Saving for a down payment is often the biggest hurdle for a first-time homebuyer as median incomes, rents, and home prices all vary depending on where you live.
There is a common misconception among homebuyers that a 20% down payment is required, and it is this limiting belief that often adds months, and sometimes even years, to the home-buying process. So, if you can purchase a home with less than a 20% down payment… why aren’t more people doing just that?
One Possible Answer: Private Mortgage Insurance (PMI)
Freddie Mac defines PMI as:
“An insurance policy that protects the lender if you are unable to pay your mortgage. It’s a monthly fee, rolled into your mortgage payment, that is required for all traditional loans that have down payments less than 20%. This does not apply to Veteran’s and Federal Housing Administration aka FHA loans.
As you make your monthly payments and you’ve built equity of at less 20% in your home, you can cancel your PMI and remove that expense from your mortgage payment.”
As the borrower, you pay the monthly premiums for the PMI insurance policy, and the lender is the beneficiary of that policy. The monthly cost of your PMI depends on the home’s value, the amount of your down payment, and your credit score.
Below is a table showing the difference in monthly mortgage payment for a $250,000 home with a 3% down payment and PMI vs. a 20% down payment without PMI:
The first thing you see when looking at the table above is no doubt the added $320 a month that you would be spending on your monthly mortgage cost. The second thing that should stand out is that a 20% down payment is $50,000!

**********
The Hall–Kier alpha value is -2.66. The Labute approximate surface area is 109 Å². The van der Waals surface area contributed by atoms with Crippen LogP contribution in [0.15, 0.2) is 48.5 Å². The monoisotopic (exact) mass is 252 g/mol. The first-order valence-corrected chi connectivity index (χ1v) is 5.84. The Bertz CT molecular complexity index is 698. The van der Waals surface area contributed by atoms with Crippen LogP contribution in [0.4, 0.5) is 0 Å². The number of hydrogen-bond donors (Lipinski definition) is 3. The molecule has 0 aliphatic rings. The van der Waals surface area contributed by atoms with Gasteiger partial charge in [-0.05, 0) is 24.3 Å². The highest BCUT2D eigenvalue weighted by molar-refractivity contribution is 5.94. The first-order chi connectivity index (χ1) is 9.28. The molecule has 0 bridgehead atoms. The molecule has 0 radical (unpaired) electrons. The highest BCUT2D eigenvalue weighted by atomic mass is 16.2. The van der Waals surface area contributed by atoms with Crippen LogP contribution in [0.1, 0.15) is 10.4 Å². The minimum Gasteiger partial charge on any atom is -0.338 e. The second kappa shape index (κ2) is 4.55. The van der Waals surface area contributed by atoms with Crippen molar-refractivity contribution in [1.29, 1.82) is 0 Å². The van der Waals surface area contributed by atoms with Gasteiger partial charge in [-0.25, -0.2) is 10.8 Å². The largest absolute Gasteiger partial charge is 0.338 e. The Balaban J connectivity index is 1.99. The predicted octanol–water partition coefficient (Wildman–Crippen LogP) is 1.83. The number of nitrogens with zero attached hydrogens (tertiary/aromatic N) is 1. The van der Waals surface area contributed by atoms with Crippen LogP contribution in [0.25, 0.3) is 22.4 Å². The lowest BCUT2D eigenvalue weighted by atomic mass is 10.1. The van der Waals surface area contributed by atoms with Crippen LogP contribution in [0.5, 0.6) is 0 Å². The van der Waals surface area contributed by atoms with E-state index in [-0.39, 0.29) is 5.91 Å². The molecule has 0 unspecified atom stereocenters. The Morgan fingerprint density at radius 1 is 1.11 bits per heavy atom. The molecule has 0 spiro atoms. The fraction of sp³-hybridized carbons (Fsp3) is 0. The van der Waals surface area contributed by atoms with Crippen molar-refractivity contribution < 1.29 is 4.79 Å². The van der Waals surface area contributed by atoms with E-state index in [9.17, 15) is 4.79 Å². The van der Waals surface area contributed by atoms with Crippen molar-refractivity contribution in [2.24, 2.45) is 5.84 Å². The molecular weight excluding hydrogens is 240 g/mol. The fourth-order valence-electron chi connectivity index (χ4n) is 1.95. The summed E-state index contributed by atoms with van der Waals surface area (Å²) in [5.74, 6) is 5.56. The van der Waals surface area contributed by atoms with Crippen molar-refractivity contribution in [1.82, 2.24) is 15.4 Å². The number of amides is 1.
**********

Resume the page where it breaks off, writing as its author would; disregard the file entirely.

If you are buying your first home, $50,000 is a large sum of money that takes discipline and sacrifice to save. Many first-time buyers save for 5-10 years before buying their homes. To save $50,000 in 10 years, you would need to save about $420 a month. On the other hand, if you save that same $420 a month, you could afford a 3% down payment in less than a year and a half.
In a recent article by My Mortgage Insider, they explain what could happen in the market while you are waiting those 10 years to save for a higher down payment:
“The time it takes to save a (larger) down payment could mean higher home prices and tougher qualifying down the road. For many buyers, it could prove much cheaper and quicker to opt for the 3% down mortgage immediately.”
The article went on to say,
“Since renters typically devote a higher percentage of their income to housing than homeowners, providing flexible down payment options can help renters who have solid earnings purchase a home – and gain a fixed-rate mortgage with principal and interest payments that will not increase over the life of the loan.”
If you buy a home with a 30-year fixed-rate mortgage in 2018, your interest rate will not change all way through 2048. That gives you peace of mind.
If the prospect of having to pay PMI is holding you back from buying a home today, Freddie Mac has this advice,
“Private Mortgage Insurance is no doubt an added cost, but it’s allowing you to buy a home now and begin building equity aka wealth versus waiting 5 to 10 years to build enough savings for a 20% down payment.”
Based on results of the most recent Home Price Expectation Survey, a homeowner who purchased a $250,000 home in January would gain $50,000 in equity over the next five years based on home price appreciation alone (shown below).
If you have questions about whether you should buy now with PMI or wait until you’ve saved a larger down payment, meet with a housing professional in your area who can explain your market’s conditions and help you make the best decision for you and your family.
Visit us at hfamiami.com/homebuyers to learn about our first-time home buyers’ mortgage, low interest rates and down payment assistance program.
Note, information in this post was derived from Keeping Matters Current.